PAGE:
I needed surgery, which I was able to schedule between semesters. My youngest child started school; my oldest child began college. During those five years, two more started college. I was mother of a bride. My daughter went with her new husband to Morocco for 10 long months, which included Christmas. Still these five years stand in my memory as a wonderful time of growth: stimulating, challenging, fulfilling and happy!

Probably the most visible accomplishment we can claim is building the largest greenhouse range of its kind in the state. We had worked for nearly 30 years at the old place, operating a small greenhouse business, with pansies grown in the field, and gladiolas to sell as cut flowers. There was so much work! The kids worked some with us. When we moved we dropped the field-grown crops, making me happy.

We finally got clearance on the funding to build the new greenhouse range on the last day of 1976.  That winter of 1977 was harsh, but our family put all efforts into getting ready to open in the spring.  My husband and our oldest son worked daily from Day One; our college boy came home on break to help out. Our college girl put herself through school, with practically no help from us. We had two kids still at home, and they helped after school.

I was teaching, and we were living on my wages. We commuted during all those months, but moved to Manchester in the fall. We all did our best, and then some. The seeds were planted on time for the spring season; we held open house before the carpenters finished the sales room; the employees were hired and were transplanting, and were filling the benches as soon as the carpenters built them. We “moved our mountain.”

It was an anxious yet happy time.

We had a successful business, which we built with high ethical standards, with honesty, generous care for our employees, and fairness and concern for customer pleasure. We made every effort to be sure that a customer never left unhappy. We ran the business for 10 years, and then sold it to our son and his wife, the son who had been working with us from the start, and who was our general manager. They have done a marvelous job, and they continue with the ethical practices we established, and the values embraced by all of our children. We often hear, “I just love this place!” I am proud and happy.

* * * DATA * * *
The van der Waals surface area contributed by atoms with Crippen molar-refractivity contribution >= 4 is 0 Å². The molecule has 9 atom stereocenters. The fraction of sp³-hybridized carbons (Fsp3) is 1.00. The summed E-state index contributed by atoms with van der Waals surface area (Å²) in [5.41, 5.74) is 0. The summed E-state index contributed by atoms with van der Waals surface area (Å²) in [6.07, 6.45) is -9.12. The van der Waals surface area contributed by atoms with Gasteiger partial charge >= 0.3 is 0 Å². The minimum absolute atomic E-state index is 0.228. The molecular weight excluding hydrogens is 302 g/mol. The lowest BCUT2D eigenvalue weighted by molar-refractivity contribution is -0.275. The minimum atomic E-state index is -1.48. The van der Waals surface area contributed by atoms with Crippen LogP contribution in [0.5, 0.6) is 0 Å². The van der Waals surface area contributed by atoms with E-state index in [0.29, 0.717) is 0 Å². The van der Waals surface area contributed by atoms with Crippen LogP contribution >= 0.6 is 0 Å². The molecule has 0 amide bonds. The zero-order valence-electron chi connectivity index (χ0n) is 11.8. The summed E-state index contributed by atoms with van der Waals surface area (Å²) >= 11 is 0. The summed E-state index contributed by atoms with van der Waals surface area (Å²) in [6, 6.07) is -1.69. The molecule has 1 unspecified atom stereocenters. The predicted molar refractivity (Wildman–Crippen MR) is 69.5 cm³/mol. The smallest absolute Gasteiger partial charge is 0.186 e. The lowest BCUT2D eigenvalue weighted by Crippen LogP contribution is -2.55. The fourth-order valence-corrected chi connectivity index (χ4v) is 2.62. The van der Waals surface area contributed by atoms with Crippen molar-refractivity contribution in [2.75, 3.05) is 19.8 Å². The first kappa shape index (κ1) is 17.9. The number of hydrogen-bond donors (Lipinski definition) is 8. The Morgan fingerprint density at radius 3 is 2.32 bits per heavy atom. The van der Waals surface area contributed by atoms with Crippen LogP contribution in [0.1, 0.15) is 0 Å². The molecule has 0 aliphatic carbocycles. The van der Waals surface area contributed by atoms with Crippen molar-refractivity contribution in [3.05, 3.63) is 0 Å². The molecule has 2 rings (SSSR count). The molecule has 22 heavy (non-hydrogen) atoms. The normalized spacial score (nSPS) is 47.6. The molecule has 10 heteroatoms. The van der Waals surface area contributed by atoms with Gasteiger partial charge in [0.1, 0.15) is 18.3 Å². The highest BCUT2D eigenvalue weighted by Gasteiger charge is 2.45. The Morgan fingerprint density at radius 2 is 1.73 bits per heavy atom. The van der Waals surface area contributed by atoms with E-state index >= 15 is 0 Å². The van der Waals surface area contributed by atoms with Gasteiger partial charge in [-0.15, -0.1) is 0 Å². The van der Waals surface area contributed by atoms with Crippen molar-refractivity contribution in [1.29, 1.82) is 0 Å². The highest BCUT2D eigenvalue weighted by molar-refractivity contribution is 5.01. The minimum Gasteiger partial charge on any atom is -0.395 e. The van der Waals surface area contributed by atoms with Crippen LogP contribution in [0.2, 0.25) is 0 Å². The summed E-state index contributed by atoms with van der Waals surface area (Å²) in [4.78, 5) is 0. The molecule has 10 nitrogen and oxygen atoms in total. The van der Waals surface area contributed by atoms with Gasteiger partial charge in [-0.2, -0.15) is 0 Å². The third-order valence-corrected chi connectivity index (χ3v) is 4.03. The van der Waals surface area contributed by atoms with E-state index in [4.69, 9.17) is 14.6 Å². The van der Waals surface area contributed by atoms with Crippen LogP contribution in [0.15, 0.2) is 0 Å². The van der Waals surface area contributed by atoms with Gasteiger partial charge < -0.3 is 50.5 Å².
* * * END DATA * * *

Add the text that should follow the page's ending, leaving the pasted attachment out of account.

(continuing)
So treat yourself occasionally to a bowl of ice cream, snuggle up by a cozy fire, read a book with a happy ending. Choose TV shows and movies that make you happy. Laugh often. Put on some music, and sing along — be sure some is the toe-tapping kind. Invite the whole family for a home-cooked dinner or barbecue, but tell them ahead of time that politics will not be discussed, or anything on which there is serious disagreement. Insist they be polite.

Take one day at a time; learn the line from the Irish song “Come by the Hills” (by Celtic Thunder, among others): “The cares of tomorrow can wait ‘til this day is done.”

You can add these things to the blessings you count.

Mavis J. Longfellow and her husband Lawrence were the original owners of Longfellow’s Greenhouses in Manchester.